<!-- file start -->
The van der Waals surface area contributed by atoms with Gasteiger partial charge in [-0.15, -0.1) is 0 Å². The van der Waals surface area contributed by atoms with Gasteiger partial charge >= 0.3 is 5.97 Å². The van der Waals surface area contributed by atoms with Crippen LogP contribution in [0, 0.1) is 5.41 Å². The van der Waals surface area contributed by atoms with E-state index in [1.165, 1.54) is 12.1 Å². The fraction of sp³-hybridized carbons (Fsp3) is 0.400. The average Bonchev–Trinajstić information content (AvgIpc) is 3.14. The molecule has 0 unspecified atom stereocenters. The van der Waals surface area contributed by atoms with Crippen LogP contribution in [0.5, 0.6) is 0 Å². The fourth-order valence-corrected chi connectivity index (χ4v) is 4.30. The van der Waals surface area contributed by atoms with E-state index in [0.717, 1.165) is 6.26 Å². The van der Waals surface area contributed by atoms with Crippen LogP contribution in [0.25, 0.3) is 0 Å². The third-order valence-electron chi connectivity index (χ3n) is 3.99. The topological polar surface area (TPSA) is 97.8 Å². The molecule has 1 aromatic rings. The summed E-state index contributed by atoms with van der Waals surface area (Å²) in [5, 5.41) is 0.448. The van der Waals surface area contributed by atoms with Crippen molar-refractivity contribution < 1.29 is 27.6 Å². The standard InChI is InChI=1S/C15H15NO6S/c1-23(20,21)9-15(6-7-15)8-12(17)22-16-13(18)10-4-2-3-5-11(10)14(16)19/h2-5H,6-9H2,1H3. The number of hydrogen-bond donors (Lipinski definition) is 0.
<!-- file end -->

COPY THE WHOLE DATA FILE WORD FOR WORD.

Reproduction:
The van der Waals surface area contributed by atoms with Gasteiger partial charge in [-0.15, -0.1) is 0 Å². The van der Waals surface area contributed by atoms with Gasteiger partial charge >= 0.3 is 5.97 Å². The van der Waals surface area contributed by atoms with Crippen LogP contribution in [0, 0.1) is 5.41 Å². The van der Waals surface area contributed by atoms with E-state index in [1.165, 1.54) is 12.1 Å². The fraction of sp³-hybridized carbons (Fsp3) is 0.400. The average Bonchev–Trinajstić information content (AvgIpc) is 3.14. The molecule has 0 unspecified atom stereocenters. The van der Waals surface area contributed by atoms with Crippen LogP contribution in [0.5, 0.6) is 0 Å². The fourth-order valence-corrected chi connectivity index (χ4v) is 4.30. The van der Waals surface area contributed by atoms with E-state index in [0.717, 1.165) is 6.26 Å². The van der Waals surface area contributed by atoms with Crippen LogP contribution in [0.25, 0.3) is 0 Å². The third-order valence-electron chi connectivity index (χ3n) is 3.99. The topological polar surface area (TPSA) is 97.8 Å². The molecule has 1 aromatic rings. The summed E-state index contributed by atoms with van der Waals surface area (Å²) in [5, 5.41) is 0.448. The van der Waals surface area contributed by atoms with Crippen molar-refractivity contribution < 1.29 is 27.6 Å². The standard InChI is InChI=1S/C15H15NO6S/c1-23(20,21)9-15(6-7-15)8-12(17)22-16-13(18)10-4-2-3-5-11(10)14(16)19/h2-5H,6-9H2,1H3. The number of hydrogen-bond donors (Lipinski definition) is 0.